The partner pay gap has been stubbornly persistent since the mid-1990s. That is one of the key conclusions of a new journal article investigating partnered women’s contributions to household labour income in Germany
Published (Updated )
The partner pay gap (PPG) refers to the difference in the wages between cohabiting partners, most often husbands and wives.
A new article based on joint research by Dr Vanessa Gash (pictured) from City, University of London’s Department of Sociology, together with Professor Martina Dieckhoff from the Europa-Universität Flensburg, Professor Antje Mertens from the Berlin School of Economics and Law, and Dr Laura Romeu Gordo from the German Centre of Gerontology, shows that PPG has been a consistent trend since the mid-1990s.
Using longitudinal data for former East Germany and for former West Germany, spanning a time period from 1992 until 2016, the researchers examined the PPG among dual-earner couples. They examined, inter alia, how the gap has developed over time, and whether inequalities vary between East and West Germany.
The article seeks to draw attention to the economic inequalities among dual-earning heterosexual couples – a field in which there is scant previous research.
Much research has been done around the gender pay gap but much less about inequality dynamics within households, i.e. pay differences between partners.
The study examines the PPG, its development over time and the reasons behind these developments.
Some of the article’s key findings are:
- Women are not equal contributors to household labour income. In dual-earner couples, women’s contribution lies between 35-45%.
- These inequalities are more pronounced in West Germany than in East Germany
- There are statistically significant declines in women’s financial contributions among dual-earner couples in both East and West Germany.
- These declines are in part driven by the changing employment conditions of dual-earning households.
Overall, the study suggests strong and persistent earnings inequalities among dual-earner couples, which appear strikingly robust to institutional change.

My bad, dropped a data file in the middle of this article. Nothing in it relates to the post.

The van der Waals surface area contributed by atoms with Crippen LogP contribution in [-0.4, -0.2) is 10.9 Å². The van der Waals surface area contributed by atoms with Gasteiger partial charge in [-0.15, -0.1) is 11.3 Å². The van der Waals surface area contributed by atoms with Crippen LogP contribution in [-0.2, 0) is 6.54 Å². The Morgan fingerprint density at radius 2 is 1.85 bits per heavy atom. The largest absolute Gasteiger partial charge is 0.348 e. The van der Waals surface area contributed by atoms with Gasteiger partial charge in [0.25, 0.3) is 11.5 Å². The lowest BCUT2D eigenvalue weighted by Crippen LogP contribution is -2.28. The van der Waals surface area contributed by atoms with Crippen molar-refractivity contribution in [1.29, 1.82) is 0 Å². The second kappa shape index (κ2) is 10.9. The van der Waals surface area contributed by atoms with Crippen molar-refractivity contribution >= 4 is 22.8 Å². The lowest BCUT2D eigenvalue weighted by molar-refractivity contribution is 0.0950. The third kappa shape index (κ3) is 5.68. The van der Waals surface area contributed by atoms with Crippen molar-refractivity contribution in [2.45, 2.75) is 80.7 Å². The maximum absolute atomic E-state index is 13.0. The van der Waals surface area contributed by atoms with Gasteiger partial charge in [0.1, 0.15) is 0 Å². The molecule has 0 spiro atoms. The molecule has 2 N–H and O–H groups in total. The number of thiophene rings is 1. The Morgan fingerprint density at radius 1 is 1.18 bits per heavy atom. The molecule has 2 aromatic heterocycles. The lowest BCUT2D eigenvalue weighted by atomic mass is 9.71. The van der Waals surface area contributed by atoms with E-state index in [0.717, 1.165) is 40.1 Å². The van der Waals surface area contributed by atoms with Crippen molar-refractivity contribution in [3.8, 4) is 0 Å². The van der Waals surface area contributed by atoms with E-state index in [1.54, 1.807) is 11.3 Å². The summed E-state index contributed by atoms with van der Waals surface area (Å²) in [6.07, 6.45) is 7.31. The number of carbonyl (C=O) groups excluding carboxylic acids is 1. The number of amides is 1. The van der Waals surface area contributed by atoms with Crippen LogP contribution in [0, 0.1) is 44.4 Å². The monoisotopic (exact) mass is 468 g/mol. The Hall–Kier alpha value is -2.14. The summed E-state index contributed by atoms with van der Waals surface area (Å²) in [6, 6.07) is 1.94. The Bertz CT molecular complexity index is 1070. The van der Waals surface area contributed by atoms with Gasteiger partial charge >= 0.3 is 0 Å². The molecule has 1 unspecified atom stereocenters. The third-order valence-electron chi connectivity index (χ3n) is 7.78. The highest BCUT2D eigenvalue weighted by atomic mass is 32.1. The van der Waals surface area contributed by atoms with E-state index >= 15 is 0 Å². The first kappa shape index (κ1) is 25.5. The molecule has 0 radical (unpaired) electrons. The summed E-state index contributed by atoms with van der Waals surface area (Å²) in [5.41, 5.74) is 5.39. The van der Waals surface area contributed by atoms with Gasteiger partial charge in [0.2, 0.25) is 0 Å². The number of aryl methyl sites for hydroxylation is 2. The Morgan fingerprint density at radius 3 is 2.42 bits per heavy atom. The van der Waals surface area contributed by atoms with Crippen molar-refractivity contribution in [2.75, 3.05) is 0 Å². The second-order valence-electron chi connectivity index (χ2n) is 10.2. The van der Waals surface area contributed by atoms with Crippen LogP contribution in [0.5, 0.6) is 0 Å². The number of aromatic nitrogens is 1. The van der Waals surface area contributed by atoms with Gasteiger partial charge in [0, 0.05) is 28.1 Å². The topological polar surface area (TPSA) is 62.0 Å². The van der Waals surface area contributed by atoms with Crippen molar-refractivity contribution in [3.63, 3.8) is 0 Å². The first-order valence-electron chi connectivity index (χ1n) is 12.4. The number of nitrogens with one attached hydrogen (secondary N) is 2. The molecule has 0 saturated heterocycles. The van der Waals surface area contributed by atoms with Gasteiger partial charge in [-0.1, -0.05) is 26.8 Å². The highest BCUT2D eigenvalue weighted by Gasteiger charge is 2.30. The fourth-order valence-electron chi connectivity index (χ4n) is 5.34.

The authors write: “Policies and institutional change may have been successful in increasing dual earning, but we have found little impact on the economic inequality, which exists within dual-earner couples”.
In their view, the partner pay is driven – to a substantial extent – by ‘income effects’, with the man’s high income diverting their female partners from pursuing a career or full-time employment as well as by the constraints that high-earning men’s jobs impose on their female partner’s pursuit of a career.
The constraints, needs and opportunities inherent within a couple context and the resulting joint decisions and labour market behaviour are central drivers of the partner pay gaps observed in the study.
According to the authors: “The persisting and marked economic inequalities within dual-earner couples are important findings in and of themselves. But they are especially relevant given that we know these inequalities increase women's likelihood to (further) reduce their working hours, or to exit the labour market altogether.”
The study uses data from the period 1992 to 2016, a sample size of over forty thousand couples (11,554 from East Germany; 31,629 from West Germany), and selects dual-earning cohabiting heterosexual couples of ‘prime working age’, excluding those below 25 and above 54 years.
- Read the full report: ‘Partnered women's contribution to household labor income: Persistent inequalities among couples and their determinants’.
About Dr Vanessa Gash
Dr Vanessa Gash is a Reader in Sociology and Deputy Head of the Department of Sociology at City, University of London. She joined City in 2013. Previously she worked at both the Department of Sociology and the Department of Social Statistics in the University of Manchester. She has previously been interviewed by a wide range of media including The Guardian and The Times and is an Elected Member of the Work, Employment and Society journal’s editorial board.